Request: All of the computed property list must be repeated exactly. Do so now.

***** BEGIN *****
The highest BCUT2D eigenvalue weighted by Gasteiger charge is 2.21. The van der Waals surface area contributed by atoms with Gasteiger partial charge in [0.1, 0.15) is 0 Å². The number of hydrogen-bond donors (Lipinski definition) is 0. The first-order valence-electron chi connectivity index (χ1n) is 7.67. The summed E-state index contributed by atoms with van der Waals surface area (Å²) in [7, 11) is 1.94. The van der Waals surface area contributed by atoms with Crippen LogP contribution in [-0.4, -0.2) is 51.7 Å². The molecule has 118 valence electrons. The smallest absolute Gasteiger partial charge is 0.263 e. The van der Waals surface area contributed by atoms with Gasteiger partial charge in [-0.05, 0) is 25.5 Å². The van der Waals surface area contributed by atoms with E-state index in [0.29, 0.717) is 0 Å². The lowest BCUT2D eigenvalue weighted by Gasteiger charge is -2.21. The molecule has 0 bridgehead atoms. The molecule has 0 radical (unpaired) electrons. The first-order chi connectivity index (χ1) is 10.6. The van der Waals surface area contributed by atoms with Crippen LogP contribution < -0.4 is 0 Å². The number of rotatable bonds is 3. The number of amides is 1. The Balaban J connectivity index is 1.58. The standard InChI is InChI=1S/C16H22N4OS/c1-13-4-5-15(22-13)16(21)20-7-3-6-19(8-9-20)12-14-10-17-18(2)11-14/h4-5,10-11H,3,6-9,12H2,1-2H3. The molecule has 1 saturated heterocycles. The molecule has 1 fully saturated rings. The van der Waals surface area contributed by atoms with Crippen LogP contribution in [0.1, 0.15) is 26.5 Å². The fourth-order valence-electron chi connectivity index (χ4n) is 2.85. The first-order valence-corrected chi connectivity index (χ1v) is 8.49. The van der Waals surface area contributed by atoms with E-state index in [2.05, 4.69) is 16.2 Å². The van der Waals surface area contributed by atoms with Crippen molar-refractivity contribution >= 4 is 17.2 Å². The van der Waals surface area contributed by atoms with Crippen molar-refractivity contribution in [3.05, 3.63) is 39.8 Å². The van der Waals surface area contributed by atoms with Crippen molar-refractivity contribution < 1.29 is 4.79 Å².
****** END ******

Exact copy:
The highest BCUT2D eigenvalue weighted by Gasteiger charge is 2.21. The van der Waals surface area contributed by atoms with Gasteiger partial charge in [0.1, 0.15) is 0 Å². The number of hydrogen-bond donors (Lipinski definition) is 0. The first-order valence-electron chi connectivity index (χ1n) is 7.67. The summed E-state index contributed by atoms with van der Waals surface area (Å²) in [7, 11) is 1.94. The van der Waals surface area contributed by atoms with Crippen LogP contribution in [-0.4, -0.2) is 51.7 Å². The molecule has 118 valence electrons. The smallest absolute Gasteiger partial charge is 0.263 e. The van der Waals surface area contributed by atoms with Gasteiger partial charge in [-0.05, 0) is 25.5 Å². The van der Waals surface area contributed by atoms with E-state index in [0.29, 0.717) is 0 Å². The lowest BCUT2D eigenvalue weighted by Gasteiger charge is -2.21. The molecule has 0 bridgehead atoms. The molecule has 0 radical (unpaired) electrons. The first-order chi connectivity index (χ1) is 10.6. The van der Waals surface area contributed by atoms with Crippen LogP contribution < -0.4 is 0 Å². The number of rotatable bonds is 3. The number of amides is 1. The Balaban J connectivity index is 1.58. The standard InChI is InChI=1S/C16H22N4OS/c1-13-4-5-15(22-13)16(21)20-7-3-6-19(8-9-20)12-14-10-17-18(2)11-14/h4-5,10-11H,3,6-9,12H2,1-2H3. The molecule has 1 saturated heterocycles. The molecule has 1 fully saturated rings. The van der Waals surface area contributed by atoms with Crippen LogP contribution in [0.1, 0.15) is 26.5 Å². The fourth-order valence-electron chi connectivity index (χ4n) is 2.85. The first-order valence-corrected chi connectivity index (χ1v) is 8.49. The van der Waals surface area contributed by atoms with E-state index in [2.05, 4.69) is 16.2 Å². The van der Waals surface area contributed by atoms with Crippen molar-refractivity contribution >= 4 is 17.2 Å². The van der Waals surface area contributed by atoms with Crippen molar-refractivity contribution in [3.05, 3.63) is 39.8 Å². The van der Waals surface area contributed by atoms with Crippen molar-refractivity contribution < 1.29 is 4.79 Å².